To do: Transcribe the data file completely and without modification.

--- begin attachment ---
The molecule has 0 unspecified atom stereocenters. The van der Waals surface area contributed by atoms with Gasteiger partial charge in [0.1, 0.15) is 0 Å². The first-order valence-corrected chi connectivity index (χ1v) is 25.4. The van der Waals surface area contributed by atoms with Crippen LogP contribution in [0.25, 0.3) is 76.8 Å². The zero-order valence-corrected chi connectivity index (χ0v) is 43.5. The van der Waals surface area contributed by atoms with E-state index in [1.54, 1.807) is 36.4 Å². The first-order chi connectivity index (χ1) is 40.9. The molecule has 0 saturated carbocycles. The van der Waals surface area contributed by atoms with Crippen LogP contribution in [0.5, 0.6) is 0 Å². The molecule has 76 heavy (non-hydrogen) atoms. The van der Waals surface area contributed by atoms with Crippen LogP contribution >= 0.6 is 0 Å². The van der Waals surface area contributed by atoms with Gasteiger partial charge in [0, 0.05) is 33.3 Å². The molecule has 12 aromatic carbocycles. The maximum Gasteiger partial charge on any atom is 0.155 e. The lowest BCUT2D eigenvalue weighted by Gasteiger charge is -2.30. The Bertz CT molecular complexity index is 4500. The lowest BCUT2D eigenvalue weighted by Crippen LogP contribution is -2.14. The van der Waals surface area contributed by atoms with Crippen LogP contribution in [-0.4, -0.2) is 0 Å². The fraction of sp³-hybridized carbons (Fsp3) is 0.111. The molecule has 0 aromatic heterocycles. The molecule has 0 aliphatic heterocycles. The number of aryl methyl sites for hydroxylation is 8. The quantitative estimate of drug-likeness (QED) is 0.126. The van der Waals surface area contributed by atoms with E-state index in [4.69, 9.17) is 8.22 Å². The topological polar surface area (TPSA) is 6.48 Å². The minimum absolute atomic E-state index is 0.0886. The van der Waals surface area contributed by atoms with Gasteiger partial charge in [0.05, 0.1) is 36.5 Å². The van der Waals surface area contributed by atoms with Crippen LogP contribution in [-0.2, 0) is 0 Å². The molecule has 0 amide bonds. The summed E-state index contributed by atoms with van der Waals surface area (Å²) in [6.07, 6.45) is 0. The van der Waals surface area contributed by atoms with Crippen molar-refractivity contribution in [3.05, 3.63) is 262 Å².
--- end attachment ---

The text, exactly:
The molecule has 0 unspecified atom stereocenters. The van der Waals surface area contributed by atoms with Gasteiger partial charge in [0.1, 0.15) is 0 Å². The first-order valence-corrected chi connectivity index (χ1v) is 25.4. The van der Waals surface area contributed by atoms with Crippen LogP contribution in [0.25, 0.3) is 76.8 Å². The zero-order valence-corrected chi connectivity index (χ0v) is 43.5. The van der Waals surface area contributed by atoms with E-state index in [1.54, 1.807) is 36.4 Å². The first-order chi connectivity index (χ1) is 40.9. The molecule has 0 saturated carbocycles. The van der Waals surface area contributed by atoms with Crippen LogP contribution in [0.5, 0.6) is 0 Å². The molecule has 76 heavy (non-hydrogen) atoms. The van der Waals surface area contributed by atoms with Crippen LogP contribution >= 0.6 is 0 Å². The van der Waals surface area contributed by atoms with Gasteiger partial charge in [0, 0.05) is 33.3 Å². The molecule has 12 aromatic carbocycles. The maximum Gasteiger partial charge on any atom is 0.155 e. The lowest BCUT2D eigenvalue weighted by Gasteiger charge is -2.30. The Bertz CT molecular complexity index is 4500. The lowest BCUT2D eigenvalue weighted by Crippen LogP contribution is -2.14. The van der Waals surface area contributed by atoms with Crippen LogP contribution in [-0.4, -0.2) is 0 Å². The fraction of sp³-hybridized carbons (Fsp3) is 0.111. The molecule has 0 aromatic heterocycles. The molecule has 0 aliphatic heterocycles. The number of aryl methyl sites for hydroxylation is 8. The quantitative estimate of drug-likeness (QED) is 0.126. The van der Waals surface area contributed by atoms with E-state index in [4.69, 9.17) is 8.22 Å². The topological polar surface area (TPSA) is 6.48 Å². The minimum absolute atomic E-state index is 0.0886. The van der Waals surface area contributed by atoms with Gasteiger partial charge in [0.05, 0.1) is 36.5 Å². The van der Waals surface area contributed by atoms with Crippen LogP contribution in [-0.2, 0) is 0 Å². The molecule has 0 amide bonds. The summed E-state index contributed by atoms with van der Waals surface area (Å²) in [6.07, 6.45) is 0. The van der Waals surface area contributed by atoms with Crippen molar-refractivity contribution in [3.05, 3.63) is 262 Å².